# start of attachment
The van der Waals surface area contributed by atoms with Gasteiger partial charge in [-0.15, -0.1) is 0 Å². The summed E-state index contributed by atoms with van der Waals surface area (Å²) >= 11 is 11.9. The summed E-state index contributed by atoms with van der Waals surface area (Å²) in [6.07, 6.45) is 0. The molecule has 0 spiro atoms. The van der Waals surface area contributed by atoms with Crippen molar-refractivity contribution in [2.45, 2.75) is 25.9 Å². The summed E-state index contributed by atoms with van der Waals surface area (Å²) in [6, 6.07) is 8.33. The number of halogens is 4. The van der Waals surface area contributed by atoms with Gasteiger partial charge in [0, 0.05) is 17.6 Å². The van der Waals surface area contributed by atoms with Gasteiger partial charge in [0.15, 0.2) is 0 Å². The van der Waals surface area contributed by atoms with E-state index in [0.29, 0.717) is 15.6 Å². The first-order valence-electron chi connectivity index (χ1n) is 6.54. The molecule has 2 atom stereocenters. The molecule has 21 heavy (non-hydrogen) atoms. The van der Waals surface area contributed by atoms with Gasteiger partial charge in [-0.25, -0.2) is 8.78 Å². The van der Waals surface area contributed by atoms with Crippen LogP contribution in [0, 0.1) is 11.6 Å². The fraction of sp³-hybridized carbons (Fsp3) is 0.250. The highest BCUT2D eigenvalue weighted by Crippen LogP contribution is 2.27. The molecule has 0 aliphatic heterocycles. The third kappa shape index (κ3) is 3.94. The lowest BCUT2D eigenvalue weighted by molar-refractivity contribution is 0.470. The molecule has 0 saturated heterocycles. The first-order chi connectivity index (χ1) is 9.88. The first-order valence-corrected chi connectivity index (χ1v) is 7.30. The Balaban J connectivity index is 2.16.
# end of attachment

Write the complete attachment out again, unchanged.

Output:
The van der Waals surface area contributed by atoms with Gasteiger partial charge in [-0.15, -0.1) is 0 Å². The summed E-state index contributed by atoms with van der Waals surface area (Å²) >= 11 is 11.9. The summed E-state index contributed by atoms with van der Waals surface area (Å²) in [6.07, 6.45) is 0. The molecule has 0 spiro atoms. The van der Waals surface area contributed by atoms with Crippen molar-refractivity contribution in [2.45, 2.75) is 25.9 Å². The summed E-state index contributed by atoms with van der Waals surface area (Å²) in [6, 6.07) is 8.33. The number of halogens is 4. The van der Waals surface area contributed by atoms with Gasteiger partial charge in [0, 0.05) is 17.6 Å². The van der Waals surface area contributed by atoms with Gasteiger partial charge in [0.15, 0.2) is 0 Å². The van der Waals surface area contributed by atoms with E-state index in [0.29, 0.717) is 15.6 Å². The first-order valence-electron chi connectivity index (χ1n) is 6.54. The molecule has 2 atom stereocenters. The molecule has 21 heavy (non-hydrogen) atoms. The van der Waals surface area contributed by atoms with Gasteiger partial charge in [-0.25, -0.2) is 8.78 Å². The van der Waals surface area contributed by atoms with Crippen LogP contribution in [0, 0.1) is 11.6 Å². The fraction of sp³-hybridized carbons (Fsp3) is 0.250. The highest BCUT2D eigenvalue weighted by Crippen LogP contribution is 2.27. The molecule has 0 aliphatic heterocycles. The third kappa shape index (κ3) is 3.94. The lowest BCUT2D eigenvalue weighted by molar-refractivity contribution is 0.470. The molecule has 0 saturated heterocycles. The first-order chi connectivity index (χ1) is 9.88. The first-order valence-corrected chi connectivity index (χ1v) is 7.30. The Balaban J connectivity index is 2.16.